By Mark Twain
As a sequel to The Adventures of Tom Sawyer, the Adventures of Huckleberry Finn written by Mark Twain is a historical fiction (set around the 1830s) centered around the adventure of a young boy named Huckleberry Finn. The story starts out after the events of Tom Sawyer, where Huckleberry Finn (or Huck for short) and Tom Sawyer are leading relatively satisfactory and civilized lives after obtaining a great sum of wealth from a previous adventure. After Huck’s father returns to take Huck’s fortune away, he kidnaps Huck, takes him to an isolated cabin and keeps him captive. After suffering from his father’s abuse, Huck escapes and ends up meeting Jim, a runaway slave. The two end up traveling together, with Huck deciding to not turn Jim in at the moment. Their journey allows the pair to mature and learn as they meet a variety of people in many unique situations. Huck also begins to change his preconceptions about race and slavery along the way as the bond between the pair begins to strengthen.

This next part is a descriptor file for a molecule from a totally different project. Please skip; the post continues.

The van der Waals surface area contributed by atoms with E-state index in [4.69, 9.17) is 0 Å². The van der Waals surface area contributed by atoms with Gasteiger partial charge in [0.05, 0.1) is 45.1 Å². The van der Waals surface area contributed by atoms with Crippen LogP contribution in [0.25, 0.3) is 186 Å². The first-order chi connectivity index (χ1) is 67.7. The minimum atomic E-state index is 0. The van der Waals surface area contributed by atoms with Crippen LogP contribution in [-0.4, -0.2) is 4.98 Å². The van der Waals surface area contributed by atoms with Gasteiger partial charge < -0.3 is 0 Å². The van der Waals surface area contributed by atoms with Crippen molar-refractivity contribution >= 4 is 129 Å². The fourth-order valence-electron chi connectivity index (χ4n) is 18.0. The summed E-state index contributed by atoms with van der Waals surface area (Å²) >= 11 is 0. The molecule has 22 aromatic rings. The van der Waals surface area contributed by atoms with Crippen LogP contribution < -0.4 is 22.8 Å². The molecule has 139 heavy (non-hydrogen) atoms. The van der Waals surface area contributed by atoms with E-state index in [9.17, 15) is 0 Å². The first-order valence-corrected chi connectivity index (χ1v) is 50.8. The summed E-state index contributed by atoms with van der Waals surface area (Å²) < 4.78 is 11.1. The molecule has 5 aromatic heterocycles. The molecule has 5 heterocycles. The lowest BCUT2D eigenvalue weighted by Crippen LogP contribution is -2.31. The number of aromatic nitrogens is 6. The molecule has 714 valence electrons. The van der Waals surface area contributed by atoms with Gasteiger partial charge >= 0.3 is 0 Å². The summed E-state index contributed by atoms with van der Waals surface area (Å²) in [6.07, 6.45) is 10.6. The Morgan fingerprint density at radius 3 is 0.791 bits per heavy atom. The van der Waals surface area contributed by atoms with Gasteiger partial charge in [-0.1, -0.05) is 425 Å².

The Adventures of Huckleberry Finn is a great book to read whether you want to read something deep with many themes and principles, or if you want to read an exciting adventure filled with action, drama, humor, and tragedy. The character development that Huck goes through in this book isn’t the greatest, but it feels realistic and well written. Huck doesn’t go through a complete 180 with his values, but he does make solid steps towards the right path. This book does well in most aspects of story writing, and is worth reading for enjoyment and for contemplation.
Review by Timothy, Orem Teen Library Council